Brux (Russian River & Sierra Nevada)

Russian River and Sierra Nevada are two of my favorite West Coast breweries. Almost every beer they make is a winner in one way or another, so to say that I was looking forward to this would be a massive understatement. Did it live up to the hype (that I created in my brain)? Let’s find out.

BRUX is a “Domesticated” American Wild Ale with an 8.3% ABV.

Refermented in the bottle with Brettanomyces bruxellensis, Brux will change and develop over time. Copper-colored, dry, and complex, with slightly tart notes of green grass, pear, spice and lemon – this ale will progress in the bottle for many years. 

Brux pours a bright peach/apricot color with plenty of fizzy bubbles floating around the glass. A stream of bubbles pushes up from the bottom of the glass like a hot spring on the ocean floor. The very active head is four inches of quickly drying bubbles that eventually fades to nothing.

Sour beers are usually some of my favorite beers to smell. The tart aromas curl my nose hairs and instantly kick my salivary glands into overtime.  Brux is no exception. Right off the bat the tartness axe kicks its way into my nostrils. Ripe green apple, rose, and bubblegum are the first things I picked up. After a few more sniffs (which I was more than glad to take) I noted some pink grapefruit and hay-like aromas. So far, so very good.

Here’s where things came to a rather abrupt and disappointing halt. The flavor of this beer was surprisingly bland and Belgiany. Dehydrated apricots start off each sip, with rose/hibiscus, Munich malts, and mild candi sugar round things out. A mild nutmeg spiciness comes through as it warms/mellows and added some confusion to my dismay. The lack of sourness/sweetness left me discombobulated (I don’t know if that’s the correct word for what I was feeling, but I don’t know if I’ll get another chance to use it, so I’m putting it here).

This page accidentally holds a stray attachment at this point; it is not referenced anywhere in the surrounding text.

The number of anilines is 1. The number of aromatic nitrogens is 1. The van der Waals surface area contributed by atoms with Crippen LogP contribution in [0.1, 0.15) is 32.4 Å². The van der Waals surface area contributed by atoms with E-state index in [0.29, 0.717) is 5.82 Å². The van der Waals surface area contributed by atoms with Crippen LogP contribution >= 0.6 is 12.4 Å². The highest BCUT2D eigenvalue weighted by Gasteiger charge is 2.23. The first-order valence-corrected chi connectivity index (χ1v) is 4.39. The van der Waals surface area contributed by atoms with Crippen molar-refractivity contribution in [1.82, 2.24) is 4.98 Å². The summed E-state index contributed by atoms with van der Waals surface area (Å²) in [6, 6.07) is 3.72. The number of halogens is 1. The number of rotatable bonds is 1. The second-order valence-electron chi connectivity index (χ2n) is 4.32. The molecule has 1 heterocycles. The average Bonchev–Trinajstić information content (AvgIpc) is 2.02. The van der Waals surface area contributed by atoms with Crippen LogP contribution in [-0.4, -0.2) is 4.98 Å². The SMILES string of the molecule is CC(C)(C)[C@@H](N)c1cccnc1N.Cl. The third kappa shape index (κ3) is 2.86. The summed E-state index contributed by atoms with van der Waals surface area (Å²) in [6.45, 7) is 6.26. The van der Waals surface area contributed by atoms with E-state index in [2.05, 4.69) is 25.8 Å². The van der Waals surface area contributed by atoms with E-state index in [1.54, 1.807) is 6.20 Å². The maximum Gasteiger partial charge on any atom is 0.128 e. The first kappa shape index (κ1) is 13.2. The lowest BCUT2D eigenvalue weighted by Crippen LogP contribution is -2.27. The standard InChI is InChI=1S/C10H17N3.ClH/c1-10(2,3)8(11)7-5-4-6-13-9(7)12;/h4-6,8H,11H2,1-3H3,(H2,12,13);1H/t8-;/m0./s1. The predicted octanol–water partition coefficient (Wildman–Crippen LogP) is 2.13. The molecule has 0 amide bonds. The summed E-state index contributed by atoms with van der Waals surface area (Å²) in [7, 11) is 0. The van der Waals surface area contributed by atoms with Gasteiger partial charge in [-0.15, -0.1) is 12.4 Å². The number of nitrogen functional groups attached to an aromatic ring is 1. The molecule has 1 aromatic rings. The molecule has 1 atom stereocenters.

Mouthfeel is light, but has a noticeable viscosity. A mild syrupiness is present along with a hefty dose of carbonation from the aforementioned bubbles.

I had high hopes for this beer (and I mean HIGH hopes), but I was ultimately let down. Two stellar breweries made a beer that doesn’t live up to the standards they’ve set for themselves. The American Wild Ale is a style that calls for tartness, and fruit, and sourness, but sadly those things were only present in the nose, teasing you like the bikini-clad girls in a BMC commercial. Hopefully this beer will live up to its potential after a few months/years of bottle conditioning.

Overall: 5.5 out of 10

As an AMERICAN WILD ALE: 4.5 out of 10



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Filed under American Wild Ale

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